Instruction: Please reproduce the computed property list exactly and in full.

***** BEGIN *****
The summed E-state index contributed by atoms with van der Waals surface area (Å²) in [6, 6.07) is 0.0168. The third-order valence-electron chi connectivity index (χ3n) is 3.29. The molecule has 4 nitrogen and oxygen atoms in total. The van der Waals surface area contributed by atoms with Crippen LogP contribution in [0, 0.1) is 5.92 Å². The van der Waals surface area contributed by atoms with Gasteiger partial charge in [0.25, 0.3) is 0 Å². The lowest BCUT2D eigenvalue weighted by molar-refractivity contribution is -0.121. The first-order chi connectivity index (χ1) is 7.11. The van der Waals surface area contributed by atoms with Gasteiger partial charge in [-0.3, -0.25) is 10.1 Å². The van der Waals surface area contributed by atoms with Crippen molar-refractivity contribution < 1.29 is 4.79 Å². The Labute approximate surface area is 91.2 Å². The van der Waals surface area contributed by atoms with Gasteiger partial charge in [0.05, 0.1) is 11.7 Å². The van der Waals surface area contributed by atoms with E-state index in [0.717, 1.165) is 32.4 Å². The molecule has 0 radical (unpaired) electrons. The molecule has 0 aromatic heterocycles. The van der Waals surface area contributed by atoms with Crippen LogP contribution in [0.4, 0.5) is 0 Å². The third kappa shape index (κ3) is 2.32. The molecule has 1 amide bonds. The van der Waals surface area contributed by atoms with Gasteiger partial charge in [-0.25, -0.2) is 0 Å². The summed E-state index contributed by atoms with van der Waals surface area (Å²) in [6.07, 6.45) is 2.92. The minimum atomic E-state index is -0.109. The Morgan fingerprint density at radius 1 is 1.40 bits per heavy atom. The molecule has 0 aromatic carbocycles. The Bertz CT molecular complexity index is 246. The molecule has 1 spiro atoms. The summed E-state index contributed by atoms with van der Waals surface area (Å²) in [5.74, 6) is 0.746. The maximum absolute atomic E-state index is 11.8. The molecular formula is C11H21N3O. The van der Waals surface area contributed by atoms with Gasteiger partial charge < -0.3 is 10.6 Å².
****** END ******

The summed E-state index contributed by atoms with van der Waals surface area (Å²) in [6, 6.07) is 0.0168. The third-order valence-electron chi connectivity index (χ3n) is 3.29. The molecule has 4 nitrogen and oxygen atoms in total. The van der Waals surface area contributed by atoms with Crippen LogP contribution in [0, 0.1) is 5.92 Å². The van der Waals surface area contributed by atoms with Gasteiger partial charge in [0.25, 0.3) is 0 Å². The lowest BCUT2D eigenvalue weighted by molar-refractivity contribution is -0.121. The first-order chi connectivity index (χ1) is 7.11. The van der Waals surface area contributed by atoms with Gasteiger partial charge in [-0.3, -0.25) is 10.1 Å². The van der Waals surface area contributed by atoms with Crippen molar-refractivity contribution < 1.29 is 4.79 Å². The Labute approximate surface area is 91.2 Å². The van der Waals surface area contributed by atoms with Gasteiger partial charge in [0.05, 0.1) is 11.7 Å². The van der Waals surface area contributed by atoms with E-state index in [0.717, 1.165) is 32.4 Å². The molecule has 0 radical (unpaired) electrons. The molecule has 0 aromatic heterocycles. The van der Waals surface area contributed by atoms with Crippen LogP contribution in [0.4, 0.5) is 0 Å². The third kappa shape index (κ3) is 2.32. The molecule has 1 amide bonds. The van der Waals surface area contributed by atoms with Gasteiger partial charge in [-0.25, -0.2) is 0 Å². The summed E-state index contributed by atoms with van der Waals surface area (Å²) in [6.07, 6.45) is 2.92. The minimum atomic E-state index is -0.109. The Morgan fingerprint density at radius 1 is 1.40 bits per heavy atom. The molecule has 0 aromatic carbocycles. The Bertz CT molecular complexity index is 246. The molecule has 1 spiro atoms. The summed E-state index contributed by atoms with van der Waals surface area (Å²) in [5.74, 6) is 0.746. The maximum absolute atomic E-state index is 11.8. The molecular formula is C11H21N3O. The van der Waals surface area contributed by atoms with Gasteiger partial charge < -0.3 is 10.6 Å².